Think about the Chesapeake, with 18 trillion gallons of water feeding into it, traveling into the estuary from more than 150 streams, creeks, and rivers that drain land in Maryland, Virginia, Delaware, Pennsylvania, and other states. One-quarter of this land is agricultural. And the water running off these farms carries with it fertilizers, pesticides, and nutrients that damage plant and animal life in the bay.
Is it fair to ask farmers to forgo tilling their soil to protect rockfish and crab populations, which live hundreds of miles downstream?
Today, the U.S. government spends about $6 billion annually on conservation programs, which are largely incentive-based programs aimed at encouraging farmers to change their practices by doing things such as planting marshland along waterways, rotating crops, and changing the way they till soil. But according to Ferraro, there still isn’t a science-based evaluation system to determine how to persuade farmers to adopt these conservation practices and how to do it at the least cost to the taxpayer.
One idea: Ferraro and others will test whether using auctions more efficiently incentivizes farmers to adopt environmentally-friendly farm practices, such as planting grass buffers along field edges to catch and filter nutrients before water drains into the bay.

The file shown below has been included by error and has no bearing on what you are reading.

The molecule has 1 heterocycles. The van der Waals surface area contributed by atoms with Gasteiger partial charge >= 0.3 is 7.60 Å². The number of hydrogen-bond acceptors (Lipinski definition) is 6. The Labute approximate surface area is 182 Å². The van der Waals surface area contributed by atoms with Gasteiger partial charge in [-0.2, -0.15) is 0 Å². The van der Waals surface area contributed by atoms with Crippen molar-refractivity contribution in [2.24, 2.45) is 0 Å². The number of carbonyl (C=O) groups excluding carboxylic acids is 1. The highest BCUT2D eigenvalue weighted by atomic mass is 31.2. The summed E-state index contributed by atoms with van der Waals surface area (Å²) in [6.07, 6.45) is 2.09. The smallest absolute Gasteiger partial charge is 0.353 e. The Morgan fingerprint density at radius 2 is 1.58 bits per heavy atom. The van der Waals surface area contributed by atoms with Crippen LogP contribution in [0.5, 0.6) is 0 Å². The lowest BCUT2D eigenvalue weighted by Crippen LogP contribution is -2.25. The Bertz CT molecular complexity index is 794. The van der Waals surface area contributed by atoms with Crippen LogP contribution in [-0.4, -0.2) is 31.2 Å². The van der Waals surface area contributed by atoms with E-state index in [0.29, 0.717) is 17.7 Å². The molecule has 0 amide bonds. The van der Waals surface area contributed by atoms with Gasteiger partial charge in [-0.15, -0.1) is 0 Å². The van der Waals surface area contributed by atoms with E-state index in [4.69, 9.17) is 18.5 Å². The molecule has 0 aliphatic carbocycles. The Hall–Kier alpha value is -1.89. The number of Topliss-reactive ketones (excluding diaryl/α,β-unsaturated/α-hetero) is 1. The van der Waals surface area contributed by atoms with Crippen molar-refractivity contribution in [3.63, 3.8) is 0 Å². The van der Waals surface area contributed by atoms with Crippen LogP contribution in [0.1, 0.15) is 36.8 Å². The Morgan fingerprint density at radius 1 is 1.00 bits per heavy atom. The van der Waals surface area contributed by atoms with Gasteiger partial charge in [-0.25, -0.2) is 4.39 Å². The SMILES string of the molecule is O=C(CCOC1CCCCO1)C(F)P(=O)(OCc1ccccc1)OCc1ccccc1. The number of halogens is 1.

Currently, the U.S. government guesses at the right “price” to pay farmers. This guessing typically leads to underpaying and having lackluster participation or overpaying and wasting taxpayer money. Ferraro’s hunch is that empowering farmers to compete in an auction in which they name their own prices likely will be a more efficient and effective way of saving the bay. Another upside: Early indications suggest that auctions make farmers feel like they have more control over their choices.
“Engineers, natural scientists, and physical scientists have come up with a lot of good ideas about how to reduce pollution runoff from farms,” says Ferraro. “But we know less about how to induce farmers to adopt these ideas. Without a solution to the human part of the equation, our best engineering solutions won’t solve anything.”